But the internal problem that we have is that — and I disagree with Joe on this — is that they have gotten more money, number one. And number two is there is no shift in priorities. The internal attitude is, if you want me to do more, give me more money, instead of taking a look at, this is the new world order. We got Vietnam veterans from — both of us are Vietnam veterans from — from our generation now realizing, hey, we need the VA. We went 30 years without realizing that, or longer.

Also, we’re — you have this whole new group of veterans coming in. And we haven’t adjusted the priorities inside VA to spend the money appropriately.

We have a lot of staffing problems with medical staff across VA, which is indicated in this particular issue in Arizona. I have a case that I’m working right now in Hampton, New York — I’m sorry — Hampton, Virginia — where we don’t have enough staffing in a particular discipline, so that veterans can get the appointments they need to get taken care of.

GWEN IFILL: If these problems, if these concerns have been long documented, I guess the elephant in the room is whether Secretary Shinseki should have done more about it and if not whether he should be forced to resign.

JOSEPH VIOLANTE: Secretary Shinseki has done a lot to turn things around. He has reduced the claims backlog. He’s looking into this situation with regards to the wait times on the health care.

He’s trying to eliminate homelessness amongst veterans. There’s been a lot going on since he’s come in. And, again, the funding issue existed long before he came in. The problem with demand and access has existed for a long time.

I do agree VA has gotten a lot of money, and there may be a need to look at how effectively they’re spending it, but there is still a mismatch between demand and funding.

GWEN IFILL: Is there a housecleaning necessary at the VA?

BRIG GEN. DAVID MCGINNIS: Oh, I think there is, but I would like to see the investigation go beyond the inspector general.

One of the members of the Senate committee — and I — my group and myself have been working with both committees in the House and the Senate and their staffs. And one of the members of the committee in the session last week with General Shinseki recommended involving the FBI.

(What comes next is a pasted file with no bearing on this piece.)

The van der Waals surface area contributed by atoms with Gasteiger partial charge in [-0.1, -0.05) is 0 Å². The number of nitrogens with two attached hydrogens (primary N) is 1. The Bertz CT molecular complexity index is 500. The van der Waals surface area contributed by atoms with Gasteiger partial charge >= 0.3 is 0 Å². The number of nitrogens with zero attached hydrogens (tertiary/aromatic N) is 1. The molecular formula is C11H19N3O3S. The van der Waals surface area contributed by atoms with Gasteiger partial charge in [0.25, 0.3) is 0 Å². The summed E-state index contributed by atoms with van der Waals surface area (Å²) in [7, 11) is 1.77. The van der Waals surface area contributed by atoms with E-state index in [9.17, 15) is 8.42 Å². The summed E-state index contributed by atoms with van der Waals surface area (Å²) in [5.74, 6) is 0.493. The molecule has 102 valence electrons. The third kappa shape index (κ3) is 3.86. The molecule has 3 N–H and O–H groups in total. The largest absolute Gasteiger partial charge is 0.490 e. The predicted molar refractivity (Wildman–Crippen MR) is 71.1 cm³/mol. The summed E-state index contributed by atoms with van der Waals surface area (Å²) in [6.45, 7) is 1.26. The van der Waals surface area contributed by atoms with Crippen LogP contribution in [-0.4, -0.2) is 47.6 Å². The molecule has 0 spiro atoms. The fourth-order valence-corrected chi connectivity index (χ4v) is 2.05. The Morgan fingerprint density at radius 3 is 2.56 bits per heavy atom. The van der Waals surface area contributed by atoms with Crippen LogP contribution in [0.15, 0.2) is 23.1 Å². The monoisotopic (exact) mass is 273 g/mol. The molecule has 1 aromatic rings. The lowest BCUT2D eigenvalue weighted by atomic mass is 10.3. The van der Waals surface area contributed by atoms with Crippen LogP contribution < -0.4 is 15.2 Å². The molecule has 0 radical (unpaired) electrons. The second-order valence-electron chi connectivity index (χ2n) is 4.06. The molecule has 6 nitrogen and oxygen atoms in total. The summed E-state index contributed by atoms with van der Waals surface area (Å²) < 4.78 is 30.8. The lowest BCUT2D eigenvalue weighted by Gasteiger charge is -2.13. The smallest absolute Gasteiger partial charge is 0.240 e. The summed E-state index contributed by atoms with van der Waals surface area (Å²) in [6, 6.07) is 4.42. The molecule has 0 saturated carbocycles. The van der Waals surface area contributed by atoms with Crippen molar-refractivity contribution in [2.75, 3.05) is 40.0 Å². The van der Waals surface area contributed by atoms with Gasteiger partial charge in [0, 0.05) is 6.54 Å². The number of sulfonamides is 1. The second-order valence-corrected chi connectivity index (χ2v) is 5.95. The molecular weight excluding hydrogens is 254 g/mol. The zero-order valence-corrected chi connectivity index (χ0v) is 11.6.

I’m even to the point where I would support a special prosecutor on this issue, because I think this has gone on a long time. There’s been a lot of duplicity and deception here. And I think that we, the veterans, and General Shinseki and the president have been victimized by this culture of duplicity in the VA.

GWEN IFILL: Well, that’s just — that’s my final question, which at its root, are veterans, who many of them made huge sacrifices for their country, are they being victimized because of this and other problems that are being left unaddressed?

JOSEPH VIOLANTE: If they’re getting their care, they’re not being victimized. They’re getting quality care. Getting into the system is a problem and that needs to be addressed. And, again, we need to ensure the VA has the resources necessary to do that, and that they’re spending those resources wisely.

GWEN IFILL: Final thought?

DAVID MCGINNIS: I think it’s important that we realize Americans need to come up with — need to support a solution that changes — that changes what’s going on today in the VA. It’s that simple.

And I think that the president’s call for everybody to come together, make this a — and veterans have never been a partisan issue, whether at the state level or the federal level. And I hope they will all come together and put together some type of discussion and come to a decision, the president and the two committee chairmen come to a decision on what we really need to do and then jam it through.

GWEN IFILL: David McGinnis and Joseph Violante, thank you both very much.